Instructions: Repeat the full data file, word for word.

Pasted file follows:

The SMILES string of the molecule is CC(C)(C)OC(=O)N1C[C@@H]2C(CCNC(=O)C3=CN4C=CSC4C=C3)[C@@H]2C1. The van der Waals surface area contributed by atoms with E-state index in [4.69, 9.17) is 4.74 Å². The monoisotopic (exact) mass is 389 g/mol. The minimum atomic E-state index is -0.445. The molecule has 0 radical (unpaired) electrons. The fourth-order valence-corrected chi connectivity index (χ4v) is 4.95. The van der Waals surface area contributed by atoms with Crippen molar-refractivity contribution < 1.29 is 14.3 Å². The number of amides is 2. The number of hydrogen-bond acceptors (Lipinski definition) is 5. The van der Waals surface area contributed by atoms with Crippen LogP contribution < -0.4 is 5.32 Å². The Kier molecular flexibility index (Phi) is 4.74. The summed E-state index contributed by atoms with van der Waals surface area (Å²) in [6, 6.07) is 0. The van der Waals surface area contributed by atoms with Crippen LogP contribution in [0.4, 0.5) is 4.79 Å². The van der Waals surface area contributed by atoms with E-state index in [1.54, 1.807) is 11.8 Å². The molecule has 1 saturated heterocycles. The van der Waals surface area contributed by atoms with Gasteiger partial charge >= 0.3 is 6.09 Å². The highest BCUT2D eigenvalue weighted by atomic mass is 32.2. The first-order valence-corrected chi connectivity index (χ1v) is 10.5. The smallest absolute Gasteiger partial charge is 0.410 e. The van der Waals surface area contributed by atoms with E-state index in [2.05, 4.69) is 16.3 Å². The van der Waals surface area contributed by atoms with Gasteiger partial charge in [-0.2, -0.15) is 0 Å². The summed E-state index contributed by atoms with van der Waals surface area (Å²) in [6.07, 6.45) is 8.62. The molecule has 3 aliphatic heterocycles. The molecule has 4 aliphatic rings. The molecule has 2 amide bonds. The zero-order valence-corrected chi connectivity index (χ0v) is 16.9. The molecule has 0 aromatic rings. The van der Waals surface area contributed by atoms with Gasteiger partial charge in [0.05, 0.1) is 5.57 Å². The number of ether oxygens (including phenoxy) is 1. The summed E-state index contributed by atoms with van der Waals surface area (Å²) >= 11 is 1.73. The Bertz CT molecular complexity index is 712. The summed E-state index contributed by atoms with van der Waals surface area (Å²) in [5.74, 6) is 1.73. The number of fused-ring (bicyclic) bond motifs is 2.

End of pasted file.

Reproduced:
The SMILES string of the molecule is CC(C)(C)OC(=O)N1C[C@@H]2C(CCNC(=O)C3=CN4C=CSC4C=C3)[C@@H]2C1. The van der Waals surface area contributed by atoms with E-state index in [4.69, 9.17) is 4.74 Å². The monoisotopic (exact) mass is 389 g/mol. The minimum atomic E-state index is -0.445. The molecule has 0 radical (unpaired) electrons. The fourth-order valence-corrected chi connectivity index (χ4v) is 4.95. The van der Waals surface area contributed by atoms with Crippen molar-refractivity contribution < 1.29 is 14.3 Å². The number of amides is 2. The number of hydrogen-bond acceptors (Lipinski definition) is 5. The van der Waals surface area contributed by atoms with Crippen LogP contribution < -0.4 is 5.32 Å². The Kier molecular flexibility index (Phi) is 4.74. The summed E-state index contributed by atoms with van der Waals surface area (Å²) in [6, 6.07) is 0. The van der Waals surface area contributed by atoms with Crippen LogP contribution in [0.4, 0.5) is 4.79 Å². The van der Waals surface area contributed by atoms with E-state index in [1.54, 1.807) is 11.8 Å². The molecule has 1 saturated heterocycles. The van der Waals surface area contributed by atoms with Gasteiger partial charge >= 0.3 is 6.09 Å². The highest BCUT2D eigenvalue weighted by atomic mass is 32.2. The first-order valence-corrected chi connectivity index (χ1v) is 10.5. The smallest absolute Gasteiger partial charge is 0.410 e. The van der Waals surface area contributed by atoms with E-state index in [2.05, 4.69) is 16.3 Å². The van der Waals surface area contributed by atoms with Gasteiger partial charge in [-0.2, -0.15) is 0 Å². The summed E-state index contributed by atoms with van der Waals surface area (Å²) in [6.07, 6.45) is 8.62. The molecule has 3 aliphatic heterocycles. The molecule has 4 aliphatic rings. The molecule has 2 amide bonds. The zero-order valence-corrected chi connectivity index (χ0v) is 16.9. The molecule has 0 aromatic rings. The van der Waals surface area contributed by atoms with Gasteiger partial charge in [0.05, 0.1) is 5.57 Å². The number of ether oxygens (including phenoxy) is 1. The summed E-state index contributed by atoms with van der Waals surface area (Å²) >= 11 is 1.73. The Bertz CT molecular complexity index is 712. The summed E-state index contributed by atoms with van der Waals surface area (Å²) in [5.74, 6) is 1.73. The number of fused-ring (bicyclic) bond motifs is 2.